“The Extraordinary” reveals life over 80 years-old
Amsterdam-based photographer Robert Bentley Harrison was featured in Flavorpill this week for his personal project, “The Extraordinary.” The project is a series of photographs showcasing the elderly to “celebrate the faces and identities of those over the age of 80.” While society often pushes these individuals to the sidelines, Harrison’s black and white portraits reveal something lovely and complex about their old age.
DIY BackPack OctoDome for lighting solo shoots
Can’t afford an assistant but still want to get a well-lit shot? Try the Backpack OctoDome for solo lighting, “invented” by New York photographer Ian Spanier. Spanier attaches a Photoflex OctoDome to a LowePro Scope Porter 100 AW birdwatching backpack. He’s a member of the Lowepro Team and Photoflex Pro Team, and put together this idea when he was assigned to shoot Mr. Olympia Jay Cutler but couldn’t pay to hire an assistant. It takes some configuring, but luckily he’s posted the full DIY tutorial on his blog. (via PetaPixel)
Now you can own a Hasselblad for (kinda) less
Late last week, Hasselblad announced a revised pricing structure that would reduce the price of the H4D-31 by 22.9%, bringing it to a mere 11,995 Euros. The so-called “ultimate photography tool” – the 60 megapixel H4D-60 camera – has been reduced 20.59% to 23,900 Euros. “This is a groundbreaking move and a very important day indeed for every photographer who aspires to own one of the best cameras in the world,” said the sales and marketing director at Hasselblad. “For many, price has long been the biggest barrier to ownership.”
So now are you going to buy one? (via Imaging Insider)
Zuckerberg’s wedding photographer sniped
By now you might have heard that what was supposed to be a little daytime party turned into a surprised wedding between Facebook Founder and CEO Mark Zuckerberg and his longtime girlfriend Priscilla Chan. But who took the couple’s photograph, the one posted to Facebook and quick to receive over 1.5 million likes? We wouldn’t find out for a few hours until Zuckerberg reposted the pic with credit, only to get 8 likes (but 13,000+ shares).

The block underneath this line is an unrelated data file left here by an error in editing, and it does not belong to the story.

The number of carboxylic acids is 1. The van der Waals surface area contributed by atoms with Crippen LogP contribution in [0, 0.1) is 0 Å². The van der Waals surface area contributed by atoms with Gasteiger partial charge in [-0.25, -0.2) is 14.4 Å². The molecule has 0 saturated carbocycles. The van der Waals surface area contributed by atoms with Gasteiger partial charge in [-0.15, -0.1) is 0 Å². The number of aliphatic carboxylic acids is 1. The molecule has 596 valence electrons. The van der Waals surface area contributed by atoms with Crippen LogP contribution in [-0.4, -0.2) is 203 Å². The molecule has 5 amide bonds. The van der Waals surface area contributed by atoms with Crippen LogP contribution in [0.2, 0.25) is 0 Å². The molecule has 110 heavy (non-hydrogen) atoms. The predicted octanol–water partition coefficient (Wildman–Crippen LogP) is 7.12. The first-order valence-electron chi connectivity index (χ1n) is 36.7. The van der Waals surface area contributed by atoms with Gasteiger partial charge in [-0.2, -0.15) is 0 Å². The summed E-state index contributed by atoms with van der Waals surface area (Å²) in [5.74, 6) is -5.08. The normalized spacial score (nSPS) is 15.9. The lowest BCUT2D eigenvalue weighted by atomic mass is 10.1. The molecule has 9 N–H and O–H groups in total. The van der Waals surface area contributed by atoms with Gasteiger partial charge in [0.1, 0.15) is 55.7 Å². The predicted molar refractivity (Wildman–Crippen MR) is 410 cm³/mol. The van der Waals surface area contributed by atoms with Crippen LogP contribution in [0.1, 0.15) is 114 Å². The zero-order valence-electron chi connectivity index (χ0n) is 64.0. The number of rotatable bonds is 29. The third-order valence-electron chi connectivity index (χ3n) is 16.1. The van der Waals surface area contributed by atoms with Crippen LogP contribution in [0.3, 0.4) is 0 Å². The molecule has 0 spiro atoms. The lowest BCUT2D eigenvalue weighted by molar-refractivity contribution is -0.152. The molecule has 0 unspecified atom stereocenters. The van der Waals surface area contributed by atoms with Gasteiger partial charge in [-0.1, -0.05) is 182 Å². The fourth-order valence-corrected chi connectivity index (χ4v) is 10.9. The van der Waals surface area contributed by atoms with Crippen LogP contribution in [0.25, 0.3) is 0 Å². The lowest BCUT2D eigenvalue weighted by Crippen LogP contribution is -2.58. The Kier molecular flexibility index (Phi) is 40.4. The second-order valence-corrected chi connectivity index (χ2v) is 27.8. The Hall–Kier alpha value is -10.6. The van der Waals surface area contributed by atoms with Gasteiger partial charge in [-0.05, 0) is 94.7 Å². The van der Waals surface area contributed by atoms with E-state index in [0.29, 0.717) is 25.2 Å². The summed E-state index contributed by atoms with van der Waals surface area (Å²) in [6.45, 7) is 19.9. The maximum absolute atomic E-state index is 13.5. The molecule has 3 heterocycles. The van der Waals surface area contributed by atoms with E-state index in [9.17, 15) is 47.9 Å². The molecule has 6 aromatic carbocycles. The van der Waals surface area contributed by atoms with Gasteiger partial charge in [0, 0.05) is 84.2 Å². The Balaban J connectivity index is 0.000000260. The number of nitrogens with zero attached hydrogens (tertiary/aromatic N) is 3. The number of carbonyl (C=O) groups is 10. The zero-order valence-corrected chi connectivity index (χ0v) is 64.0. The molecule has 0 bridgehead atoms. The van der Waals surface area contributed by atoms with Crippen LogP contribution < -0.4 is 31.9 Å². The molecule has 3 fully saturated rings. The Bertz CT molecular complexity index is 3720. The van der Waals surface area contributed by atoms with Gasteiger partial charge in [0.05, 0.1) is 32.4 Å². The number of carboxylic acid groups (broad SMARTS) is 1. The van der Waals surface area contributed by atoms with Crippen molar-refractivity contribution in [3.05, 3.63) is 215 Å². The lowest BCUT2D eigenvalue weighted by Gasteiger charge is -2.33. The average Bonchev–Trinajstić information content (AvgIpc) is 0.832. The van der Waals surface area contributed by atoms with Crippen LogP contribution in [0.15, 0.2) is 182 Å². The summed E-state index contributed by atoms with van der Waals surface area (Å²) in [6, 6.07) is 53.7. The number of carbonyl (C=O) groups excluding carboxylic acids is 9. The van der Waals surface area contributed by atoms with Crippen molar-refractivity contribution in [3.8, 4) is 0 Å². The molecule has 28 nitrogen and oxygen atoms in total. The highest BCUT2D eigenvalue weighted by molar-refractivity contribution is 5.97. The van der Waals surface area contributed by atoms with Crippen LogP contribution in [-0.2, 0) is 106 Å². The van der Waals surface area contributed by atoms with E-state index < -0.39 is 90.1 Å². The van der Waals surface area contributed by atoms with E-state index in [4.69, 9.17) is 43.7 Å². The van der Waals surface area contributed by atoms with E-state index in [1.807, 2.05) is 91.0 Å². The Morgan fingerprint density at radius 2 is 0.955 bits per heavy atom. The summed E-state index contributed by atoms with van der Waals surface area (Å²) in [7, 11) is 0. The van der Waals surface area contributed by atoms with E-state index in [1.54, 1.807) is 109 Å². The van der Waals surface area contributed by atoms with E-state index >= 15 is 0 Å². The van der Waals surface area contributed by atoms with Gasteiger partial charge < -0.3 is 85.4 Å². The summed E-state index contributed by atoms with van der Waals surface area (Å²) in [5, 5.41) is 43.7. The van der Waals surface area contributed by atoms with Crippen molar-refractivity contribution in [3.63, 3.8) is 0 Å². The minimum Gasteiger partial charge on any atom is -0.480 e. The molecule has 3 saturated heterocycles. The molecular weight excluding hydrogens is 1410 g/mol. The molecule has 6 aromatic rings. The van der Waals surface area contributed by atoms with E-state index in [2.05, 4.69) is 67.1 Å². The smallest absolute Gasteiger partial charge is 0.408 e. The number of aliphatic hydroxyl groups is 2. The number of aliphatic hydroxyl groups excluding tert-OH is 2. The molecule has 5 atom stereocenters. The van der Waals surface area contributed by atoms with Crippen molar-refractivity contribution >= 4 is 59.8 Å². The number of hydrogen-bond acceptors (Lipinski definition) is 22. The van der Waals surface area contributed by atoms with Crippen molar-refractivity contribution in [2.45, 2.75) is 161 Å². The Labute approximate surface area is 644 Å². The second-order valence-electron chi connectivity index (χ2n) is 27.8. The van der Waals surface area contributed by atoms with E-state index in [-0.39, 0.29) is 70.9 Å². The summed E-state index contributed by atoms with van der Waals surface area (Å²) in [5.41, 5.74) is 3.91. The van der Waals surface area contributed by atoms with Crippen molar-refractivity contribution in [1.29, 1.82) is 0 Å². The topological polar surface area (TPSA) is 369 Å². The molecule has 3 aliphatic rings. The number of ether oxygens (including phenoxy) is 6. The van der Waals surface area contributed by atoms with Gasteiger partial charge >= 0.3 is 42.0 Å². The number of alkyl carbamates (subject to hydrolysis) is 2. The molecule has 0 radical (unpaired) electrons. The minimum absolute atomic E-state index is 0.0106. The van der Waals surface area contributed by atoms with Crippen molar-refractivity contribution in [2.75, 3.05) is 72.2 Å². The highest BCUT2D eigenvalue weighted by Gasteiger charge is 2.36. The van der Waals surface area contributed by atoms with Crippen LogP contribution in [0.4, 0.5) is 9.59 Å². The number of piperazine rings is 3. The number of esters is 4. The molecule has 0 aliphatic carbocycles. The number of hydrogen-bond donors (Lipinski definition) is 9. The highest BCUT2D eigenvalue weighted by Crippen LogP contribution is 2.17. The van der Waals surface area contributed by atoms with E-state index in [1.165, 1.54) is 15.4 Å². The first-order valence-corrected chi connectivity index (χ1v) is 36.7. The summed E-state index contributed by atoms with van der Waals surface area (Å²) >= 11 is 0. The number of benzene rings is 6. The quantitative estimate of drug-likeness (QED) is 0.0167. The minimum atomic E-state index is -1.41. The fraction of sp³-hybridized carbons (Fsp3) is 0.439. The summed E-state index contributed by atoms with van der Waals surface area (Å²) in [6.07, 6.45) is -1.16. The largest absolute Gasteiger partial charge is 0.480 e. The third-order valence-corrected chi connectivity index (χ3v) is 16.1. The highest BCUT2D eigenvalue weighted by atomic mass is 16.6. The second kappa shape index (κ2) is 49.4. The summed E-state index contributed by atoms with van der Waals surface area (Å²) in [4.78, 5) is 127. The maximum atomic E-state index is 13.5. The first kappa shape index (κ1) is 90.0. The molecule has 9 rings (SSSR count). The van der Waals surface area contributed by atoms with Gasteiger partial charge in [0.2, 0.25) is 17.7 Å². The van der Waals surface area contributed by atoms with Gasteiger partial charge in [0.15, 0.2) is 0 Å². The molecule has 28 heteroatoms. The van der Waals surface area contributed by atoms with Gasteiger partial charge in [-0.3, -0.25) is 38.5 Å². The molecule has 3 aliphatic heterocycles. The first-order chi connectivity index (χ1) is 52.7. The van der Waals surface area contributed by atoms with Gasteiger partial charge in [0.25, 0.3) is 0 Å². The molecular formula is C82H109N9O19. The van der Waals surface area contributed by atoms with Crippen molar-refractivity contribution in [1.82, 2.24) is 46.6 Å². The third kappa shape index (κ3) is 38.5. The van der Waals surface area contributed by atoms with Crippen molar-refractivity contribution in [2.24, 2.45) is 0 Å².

The credit, we now know, is to Brooklyn-based photographer Noah Kalina who made his name in 2006 when his video “Everyday,” which features a timelapse of self-portraits taken daily for six years, went semi-viral. But New York Magazine makes a good point:
“The introduction of photo-sharing was a crucial part of Facebook’s financial success — all those amateur uploads helped make Zuckerberg a very wealthy man — and so it seems oddly fitting that Zuckerberg reflexively treated the professional photo, snapped by someone who originally made his fame through social sharing, like one of those amateur shots.”
What do you think? Tired of hearing about Facebook?
Behance grabs $6.5 million in first round funding
Behance – the online portfolio marketplace and platform for artists, graphic designers, web designers, and other creatives – has grabbed $6.5 million in its first round of funding, mainly from leading investor Union Square Ventures. Behance has grown to over 2 million projects on the site since its start in 2006 will the mission of helping creatives showcase their talent and gain online exposure. (via VentureBeat)
Co-founder and CEO Scott Belsky is one of over 20 speakers participating in Luminance, PhotoShelter’s conference this fall in NYC. Check out our full list of speakers, including Facebook, Tumblr, Christie’s, 20×200, and more.
Gene Lower’s shot of the solar eclipse
Arizona sports and event photographer Gene Lower of Slingshot Photography captured this shot of the solar eclipse on a golf course, which was featured in Sports Illustrated‘s iPad edition this week. Gene photographs for the Arizona Cardinals and his work has been shown in Sports Illustrated, Golf Magazine, and more.
Google+ Photographer’s Conference
Did you follow the Google+ Photographer’s Conference this week? If you weren’t there to attend the live event in San Francisco, check out Google+’s event page for photos and tagged posts from photographers like Peter Hurley, Sergey Brin, and Scott Kelby.
It’s evident that Google+ is trying really, really hard to build a mass following among photographers, but from the looks of things it’s not “blowing up” among the greater community. What do you think? Have you been paying attention to Google+? We want to hear your thoughts, so leave them in the comments.